You walk around here and people are holding hands. You see gay people everywhere. You don’t do that in Sweden. It’s open, but it’s not. Me and my girlfriend when we kiss in the streets people stop and they are like, “Oh my god!” It happens all the time. If you’re sitting in the car kissing, somebody, usually men, younger men, they honk.

San Francisco has its’ gay neighborhood, the Castro, but a lot of San Francisco is gay. If you walk anywhere around the city and have the slightest gaydar ability, you’ll likely see gay people.

SF Pride 2011. I was on the muni on the way to the Dyke March and I saw this awesome person with their great rainbow hairdo.

SF Pride 2011. I was on the muni on the way to the Dyke March and I saw this awesome person with their great rainbow hairdo.

During June, gay people influx from the corners of the world to San Francisco. Riding the street car during any part of the day, you’ll see notable amounts of queer people, especially during Pride weekend. San Francisco hosts the largest Pride in the states, boasting about 500,000 people each year, with a record breaking one million people in 2013 after it was announced that Prop 8 was overturned.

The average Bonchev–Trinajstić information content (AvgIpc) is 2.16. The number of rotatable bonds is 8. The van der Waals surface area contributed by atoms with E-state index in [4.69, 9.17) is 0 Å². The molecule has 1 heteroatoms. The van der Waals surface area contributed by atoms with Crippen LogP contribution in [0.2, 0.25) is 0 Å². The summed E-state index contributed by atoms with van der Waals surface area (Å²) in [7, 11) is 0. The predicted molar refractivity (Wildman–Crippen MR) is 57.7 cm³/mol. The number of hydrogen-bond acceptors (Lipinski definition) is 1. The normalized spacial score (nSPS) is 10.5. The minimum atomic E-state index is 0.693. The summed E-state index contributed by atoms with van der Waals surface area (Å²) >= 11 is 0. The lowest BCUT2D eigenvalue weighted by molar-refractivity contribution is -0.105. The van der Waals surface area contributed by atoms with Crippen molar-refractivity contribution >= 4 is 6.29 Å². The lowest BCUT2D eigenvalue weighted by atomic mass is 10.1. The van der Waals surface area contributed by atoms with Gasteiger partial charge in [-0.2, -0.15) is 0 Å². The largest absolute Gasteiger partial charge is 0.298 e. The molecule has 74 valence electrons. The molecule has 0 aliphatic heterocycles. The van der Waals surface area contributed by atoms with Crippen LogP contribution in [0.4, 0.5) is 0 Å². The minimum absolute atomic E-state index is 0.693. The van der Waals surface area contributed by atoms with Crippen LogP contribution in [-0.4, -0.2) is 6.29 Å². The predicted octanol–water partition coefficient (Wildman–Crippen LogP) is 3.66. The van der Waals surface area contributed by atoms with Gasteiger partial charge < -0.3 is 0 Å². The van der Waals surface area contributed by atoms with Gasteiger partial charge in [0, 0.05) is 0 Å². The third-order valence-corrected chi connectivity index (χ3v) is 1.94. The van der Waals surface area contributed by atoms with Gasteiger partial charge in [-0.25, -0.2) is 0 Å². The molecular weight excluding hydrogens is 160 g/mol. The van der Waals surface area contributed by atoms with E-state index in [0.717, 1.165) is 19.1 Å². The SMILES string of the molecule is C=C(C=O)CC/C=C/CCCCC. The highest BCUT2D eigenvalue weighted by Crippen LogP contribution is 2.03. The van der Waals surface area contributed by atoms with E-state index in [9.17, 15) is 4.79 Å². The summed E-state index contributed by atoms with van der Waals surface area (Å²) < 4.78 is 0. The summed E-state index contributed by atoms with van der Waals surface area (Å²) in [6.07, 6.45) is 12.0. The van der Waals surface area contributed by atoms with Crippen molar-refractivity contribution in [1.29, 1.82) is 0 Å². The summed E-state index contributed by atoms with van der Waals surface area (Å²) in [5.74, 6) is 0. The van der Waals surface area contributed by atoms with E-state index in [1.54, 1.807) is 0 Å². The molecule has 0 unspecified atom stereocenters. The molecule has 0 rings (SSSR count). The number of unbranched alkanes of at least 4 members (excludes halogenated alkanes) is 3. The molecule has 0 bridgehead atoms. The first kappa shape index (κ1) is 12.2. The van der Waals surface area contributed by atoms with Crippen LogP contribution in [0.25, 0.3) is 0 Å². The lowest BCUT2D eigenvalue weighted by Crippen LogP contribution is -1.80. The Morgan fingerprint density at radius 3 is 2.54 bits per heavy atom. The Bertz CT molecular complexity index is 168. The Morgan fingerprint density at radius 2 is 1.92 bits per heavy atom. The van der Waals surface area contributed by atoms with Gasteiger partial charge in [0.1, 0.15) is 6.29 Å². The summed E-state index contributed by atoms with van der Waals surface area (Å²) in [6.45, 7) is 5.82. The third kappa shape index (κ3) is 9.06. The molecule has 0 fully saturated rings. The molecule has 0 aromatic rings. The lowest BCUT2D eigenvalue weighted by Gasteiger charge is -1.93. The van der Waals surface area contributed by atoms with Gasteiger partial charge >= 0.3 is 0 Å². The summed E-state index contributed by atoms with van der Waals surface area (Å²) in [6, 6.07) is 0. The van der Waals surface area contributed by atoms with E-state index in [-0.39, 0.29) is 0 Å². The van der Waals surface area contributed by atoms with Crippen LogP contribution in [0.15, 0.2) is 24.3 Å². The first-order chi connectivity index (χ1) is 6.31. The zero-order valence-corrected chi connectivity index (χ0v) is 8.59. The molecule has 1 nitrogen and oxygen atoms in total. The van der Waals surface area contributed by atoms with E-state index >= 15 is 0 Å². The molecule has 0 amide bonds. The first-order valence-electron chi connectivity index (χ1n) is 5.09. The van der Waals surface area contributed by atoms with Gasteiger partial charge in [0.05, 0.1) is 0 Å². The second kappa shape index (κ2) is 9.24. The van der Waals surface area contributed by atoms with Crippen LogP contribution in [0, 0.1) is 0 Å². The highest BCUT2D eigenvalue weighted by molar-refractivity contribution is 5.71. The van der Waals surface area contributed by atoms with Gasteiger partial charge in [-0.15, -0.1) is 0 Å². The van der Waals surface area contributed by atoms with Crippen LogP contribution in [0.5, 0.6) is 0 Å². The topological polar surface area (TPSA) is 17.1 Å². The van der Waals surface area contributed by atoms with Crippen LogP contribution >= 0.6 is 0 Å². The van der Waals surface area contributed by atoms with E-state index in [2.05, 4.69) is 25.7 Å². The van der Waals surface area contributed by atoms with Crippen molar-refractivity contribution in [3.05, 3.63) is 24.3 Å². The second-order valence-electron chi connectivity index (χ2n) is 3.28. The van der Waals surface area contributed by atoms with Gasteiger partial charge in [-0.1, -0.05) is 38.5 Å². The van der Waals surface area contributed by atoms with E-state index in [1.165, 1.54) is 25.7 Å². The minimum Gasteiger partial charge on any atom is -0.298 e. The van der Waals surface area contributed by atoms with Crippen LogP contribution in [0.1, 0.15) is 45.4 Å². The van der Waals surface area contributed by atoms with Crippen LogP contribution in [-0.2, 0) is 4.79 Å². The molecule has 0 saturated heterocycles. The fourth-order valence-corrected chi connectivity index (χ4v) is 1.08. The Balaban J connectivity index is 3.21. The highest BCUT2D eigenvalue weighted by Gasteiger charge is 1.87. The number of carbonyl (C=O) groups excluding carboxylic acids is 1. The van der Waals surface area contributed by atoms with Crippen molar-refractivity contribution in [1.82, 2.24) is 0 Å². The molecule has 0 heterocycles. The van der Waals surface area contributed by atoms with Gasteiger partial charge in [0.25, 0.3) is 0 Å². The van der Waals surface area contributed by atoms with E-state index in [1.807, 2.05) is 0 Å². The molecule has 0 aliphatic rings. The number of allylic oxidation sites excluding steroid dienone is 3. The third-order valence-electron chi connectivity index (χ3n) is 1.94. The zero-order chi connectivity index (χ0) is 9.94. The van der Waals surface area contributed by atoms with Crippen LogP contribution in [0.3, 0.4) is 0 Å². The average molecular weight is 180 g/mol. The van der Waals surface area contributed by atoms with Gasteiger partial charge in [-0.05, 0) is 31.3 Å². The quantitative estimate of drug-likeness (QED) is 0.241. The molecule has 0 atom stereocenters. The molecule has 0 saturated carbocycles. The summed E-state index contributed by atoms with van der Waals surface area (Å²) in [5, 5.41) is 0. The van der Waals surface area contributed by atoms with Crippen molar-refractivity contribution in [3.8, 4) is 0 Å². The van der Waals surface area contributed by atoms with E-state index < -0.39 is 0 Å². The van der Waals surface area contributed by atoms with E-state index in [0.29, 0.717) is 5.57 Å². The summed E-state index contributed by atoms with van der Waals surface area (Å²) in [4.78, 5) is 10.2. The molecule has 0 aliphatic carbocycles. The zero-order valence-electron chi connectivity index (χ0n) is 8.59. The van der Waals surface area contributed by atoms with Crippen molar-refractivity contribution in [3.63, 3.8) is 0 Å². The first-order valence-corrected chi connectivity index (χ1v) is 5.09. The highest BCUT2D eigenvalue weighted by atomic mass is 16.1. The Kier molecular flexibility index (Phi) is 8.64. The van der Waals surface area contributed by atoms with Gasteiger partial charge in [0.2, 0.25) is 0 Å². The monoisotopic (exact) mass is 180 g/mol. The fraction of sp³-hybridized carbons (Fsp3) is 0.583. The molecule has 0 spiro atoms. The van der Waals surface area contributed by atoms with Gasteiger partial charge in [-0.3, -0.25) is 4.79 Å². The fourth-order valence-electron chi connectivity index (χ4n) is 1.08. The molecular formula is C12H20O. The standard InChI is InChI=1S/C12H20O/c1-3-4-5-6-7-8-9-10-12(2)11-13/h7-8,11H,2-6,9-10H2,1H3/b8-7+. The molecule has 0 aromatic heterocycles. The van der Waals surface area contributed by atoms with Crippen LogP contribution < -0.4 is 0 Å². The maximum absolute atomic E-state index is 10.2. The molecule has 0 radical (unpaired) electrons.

The Castro District extends down Market street toward Church street. Outside of the Castro, you’ll find a lot of queer places and people all over, in the Mission District, Haight-Ashbury, Dolores Park and elsewhere. Also, the greater Bay Area is filled with queerness.

Dolores Park, Photo Credit: Ramona Minero

Dolores Park. Photo Credit: Ramona Minero

San Francisco has its shadiness too, just like New York, and probably most big urban cities. During my sister’s bachelorette party in one of the gay neighborhoods, she went out with a friend to pick up pizzas for the evening while my other sister and I decorated the hotel room to surprise her. When they got back they told us that drug addicts followed them a couple streets catcalling them and asking for their pizzas. All big cities will have a mixed bag of experiences, as long as you’re aware of your surroundings and paired up if you’re in shady areas at night, then you’ll have a good time.

And let’s not forget, San Francisco and the greater Bay Area have a thousand and one tourist attractions, like the the California Academy of Sciences.

California Academy of Sciences, Photo Credit: Ramona Minero

California Academy of Sciences. Photo Credit: Ramona Minero

And Muir Woods.

Muir Woods, Photo Credit: Ramona Minero